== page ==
Yes, that is our antenna.  If we had it in our living room, it would make a good conversation piece for guests but it is out of the way in my husband’s home office on the second floor (higher is better).  It doesn’t take up much space.  We purchased long cables in order to use the antenna for the televisions on both floors but started out just hooking up the television on the second floor which was closer.  With the television remote, we set the service to “Antenna”, ran a channel update and with our fingers crossed started going through the channels.  You would be amazed at how clear the picture broadcasts.  For many of the channels, I thought it was more clear than cable.  We discovered that one of the needed broadcast channels had very bad reception so we tried changing the direction of the antenna.  This resolved the distortion without affecting other channels.

The next thing that needed to be resolved before we cut the cord was DVR.  With shows broadcasting at the same time or when we can’t be home, a DVR was something that we became dependent on and didn’t want to give up.  Again there are several options for this but some require a monthly fee which we didn’t want.  Our televisions are not Smart TVs so some type of device is needed for streaming.  We currently use an Amazon Fire Stick but also have older Roku devices and blueray players with streaming capability.  With having the Amazon Fire Stick, we decided to purchase Amazon’s DVR, the Fire TV Recast.  I am so glad we did.  The two devices play nice together.  When we went with antenna, we thought we’d be constantly using the television remote to switch from “antenna” for broadcast tv to the Fire Stick for streaming but having the Recast eliminated that cumbersome process by putting DVR on the Fire Stick menu. That menu option takes us to the live broadcast channels and the DVR functions.  Do you remember I mentioned buying long cables to connect the antenna to the television on two floors.  With the Recast, we don’t need them.  The Recast is connected by cable to the antenna but the televisions are connected to the Recast by wifi.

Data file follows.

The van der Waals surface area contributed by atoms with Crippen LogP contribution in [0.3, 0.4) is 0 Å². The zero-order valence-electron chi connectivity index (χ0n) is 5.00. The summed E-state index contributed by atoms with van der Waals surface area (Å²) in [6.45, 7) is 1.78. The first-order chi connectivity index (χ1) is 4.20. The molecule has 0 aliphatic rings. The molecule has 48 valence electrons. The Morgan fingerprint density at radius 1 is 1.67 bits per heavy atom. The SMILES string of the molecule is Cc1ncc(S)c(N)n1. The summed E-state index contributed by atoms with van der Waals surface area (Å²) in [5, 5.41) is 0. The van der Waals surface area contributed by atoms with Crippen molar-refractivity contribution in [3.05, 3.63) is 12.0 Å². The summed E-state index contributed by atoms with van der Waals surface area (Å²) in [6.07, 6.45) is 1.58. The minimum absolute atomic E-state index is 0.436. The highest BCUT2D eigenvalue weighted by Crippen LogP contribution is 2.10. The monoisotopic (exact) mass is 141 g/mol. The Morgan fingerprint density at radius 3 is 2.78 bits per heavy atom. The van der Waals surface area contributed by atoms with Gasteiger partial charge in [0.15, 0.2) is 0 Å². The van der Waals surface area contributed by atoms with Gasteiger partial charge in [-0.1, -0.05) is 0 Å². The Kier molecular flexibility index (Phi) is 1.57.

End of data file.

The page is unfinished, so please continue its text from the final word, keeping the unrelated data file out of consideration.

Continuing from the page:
Amazon-Fire-TV-Recast-with-Fire-TV-Stick-4K-and-Remote

With everything set with television entertainment, we dropped the television portion of our service but still had the telephone.  We haven’t seriously used a home telephone line for a few years due to having cellphones but the cable telephone had been part of a package and my husband used it as his work line.  When we dropped the television from cable, the monthly cost of the telephone increased since it was no longer part of a triple play package.  At $45 a month, it had to go.  Voiceover IP was the answer and we chose Ooma.  For this part, it has only been a few weeks but so far it is working well.

As a family, we are getting used to the reduction in television channels.  Without the large monthly bill for a bunch of channels we don’t use, we now have options.  With streaming services, we maintain a base of Netflix and Amazon Prime but pick and choose others as we feel fit.  I recently picked up Britbox and after a month or two I decided to drop it and pick up Acorn TV instead.  We have the freedom of no long contracts.  After dropping the telephone portion of our cable bill, our monthly bill for internet and related fees is $114.  We cut it just about in half, not bad.

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2 responses »

  1. GP Cox says:

    Happy New Year!! good to see you!

    Like